Invest in Different Kinds of Assets
People who know me personally know that I love shoes – but then who doesn’t? So it’s no surprise that I don’t just have one pair that I wear every day until it wears out; I have shoes for every occasion, and then some. I just love them! Let me share with you what I have:
- Boots: Casual, comfortable, and warm in winter
- Sandals: Also casual and comfortable, and suited for summer
- Stilettos/heels: Stylish and dressy, not always comfortable, but designed to finish off a “Wow!” outfit
- Flats: Stylish but functional, versatile everyday shoes
In the same way as we have different kinds of shoes, we can also invest in different kinds of assets – known as “asset classes”. Broadly, there are four asset classes available: cash, fixed interest, property, and shares. Cash and fixed interest are called defensive investments, while property and shares are growth investments. Let’s review each of these four asset classes and their pros and cons.
Cash includes various products such as bank accounts, cash management trusts, and the cash you have in your wallet or purse. Generally, cash is the most “liquid” investment type because it is money already. You can increase or decrease it instantly through deposits and withdrawals. Cash might be a suitable investment for people who require this liquidity. It also gives some peace of mind that it won’t rapidly decrease in value from something like a share market crash or bursting a property bubble. However, it will lose its purchasing power over time due to inflation.
Fixed interest investments are a diverse investment category, and include term deposits, government bonds, corporate bonds and debentures. These are often called income securities.
With most fixed interest investments, the interest rate and timeframe for investment are set from the outset (hence the name “fixed”).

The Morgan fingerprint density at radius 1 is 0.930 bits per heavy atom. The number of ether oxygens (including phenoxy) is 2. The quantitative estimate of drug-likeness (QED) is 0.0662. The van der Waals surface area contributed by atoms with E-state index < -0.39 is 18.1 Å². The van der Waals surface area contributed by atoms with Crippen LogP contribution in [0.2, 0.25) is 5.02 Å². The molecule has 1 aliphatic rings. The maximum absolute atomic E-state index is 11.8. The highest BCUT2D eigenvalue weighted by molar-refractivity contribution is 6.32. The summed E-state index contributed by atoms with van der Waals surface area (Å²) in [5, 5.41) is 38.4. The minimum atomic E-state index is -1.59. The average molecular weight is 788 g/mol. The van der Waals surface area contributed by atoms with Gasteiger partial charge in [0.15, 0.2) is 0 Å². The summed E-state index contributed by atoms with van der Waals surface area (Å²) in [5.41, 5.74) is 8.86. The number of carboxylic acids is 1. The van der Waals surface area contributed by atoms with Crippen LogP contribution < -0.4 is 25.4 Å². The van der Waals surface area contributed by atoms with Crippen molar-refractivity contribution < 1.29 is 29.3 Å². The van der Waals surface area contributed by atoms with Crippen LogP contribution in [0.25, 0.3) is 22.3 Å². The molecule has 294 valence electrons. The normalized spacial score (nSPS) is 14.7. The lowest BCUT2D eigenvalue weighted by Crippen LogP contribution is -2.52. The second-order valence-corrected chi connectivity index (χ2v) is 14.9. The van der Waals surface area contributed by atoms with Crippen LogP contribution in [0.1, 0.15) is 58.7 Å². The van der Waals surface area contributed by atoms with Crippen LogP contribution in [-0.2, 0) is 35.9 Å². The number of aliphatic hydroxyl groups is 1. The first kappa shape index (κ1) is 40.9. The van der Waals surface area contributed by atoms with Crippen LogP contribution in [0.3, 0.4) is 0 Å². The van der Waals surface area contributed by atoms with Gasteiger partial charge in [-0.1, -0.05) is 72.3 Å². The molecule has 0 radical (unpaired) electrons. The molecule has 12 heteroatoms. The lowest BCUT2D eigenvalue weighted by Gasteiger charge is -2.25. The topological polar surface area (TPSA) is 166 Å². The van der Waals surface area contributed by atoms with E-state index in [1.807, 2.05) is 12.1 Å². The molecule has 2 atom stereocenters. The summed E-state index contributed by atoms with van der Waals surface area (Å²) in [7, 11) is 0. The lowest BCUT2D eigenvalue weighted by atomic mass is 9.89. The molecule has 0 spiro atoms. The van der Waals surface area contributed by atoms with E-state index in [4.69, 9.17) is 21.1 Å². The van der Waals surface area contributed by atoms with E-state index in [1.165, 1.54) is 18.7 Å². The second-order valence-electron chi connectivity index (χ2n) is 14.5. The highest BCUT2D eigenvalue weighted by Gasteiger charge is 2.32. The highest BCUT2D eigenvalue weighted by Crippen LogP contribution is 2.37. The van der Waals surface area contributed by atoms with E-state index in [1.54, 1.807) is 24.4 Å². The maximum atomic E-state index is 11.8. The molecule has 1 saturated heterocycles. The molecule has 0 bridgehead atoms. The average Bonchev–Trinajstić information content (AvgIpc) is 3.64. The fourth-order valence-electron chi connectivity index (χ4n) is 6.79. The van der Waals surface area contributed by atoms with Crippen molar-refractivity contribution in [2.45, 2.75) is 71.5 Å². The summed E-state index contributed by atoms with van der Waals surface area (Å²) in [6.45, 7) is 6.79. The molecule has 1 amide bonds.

Property is a popular investment in Australia, and you can invest in different kinds of property, including:
- Residential (Home and Units)
- Retail (Shopping Centres)
- Commercial (office buildings)
- Rural (farming)
- Tourism and Leisure (hotels, motels, resorts, theme parks, casino’s and so on)
- Industrial Property
- Infrastructure (toll-ways, airports, and so on)
Property can provide you with an income return (for example, rent) as well as capital growth. This return depends on a number of factors, including location, type of property, rent, and quality of tenants. Property is a long-term investment for a number of reasons:
- You incur costs each time you buy and sell property
- It takes time to buy and sell property
- Property prices can change rapidly in the short term, but tend to steadily increase in the long term.=
Shares represent part ownership in a company. When you invest in shares of a company, you’re buying a share of the company’s income and growth. Some people (traders) invest for the short term, but most invest for the long term. Because shares are traded daily, they are more volatile than property. Australian shares are a relatively liquid investment: Under normal circumstances, you can sell your shares and receive the proceeds within a number of days. However, there are exceptions – for example:
- If the share price is falling and there are a limited number of buyers
- If a company in crisis puts a trading freeze in place
- Shares provide two forms of return:
- Dividends: The company pays shareholders a share of the profits.
- Capital growth: The price of the share increases or decreases, leading to a capital gain or capital loss.
Some investors reinvest their dividend entitlement into more shares. This is often referred to as a dividend reinvestment plan. It is not offered by all Australian companies.
Posted by Tracey Sofra at July 27, 2017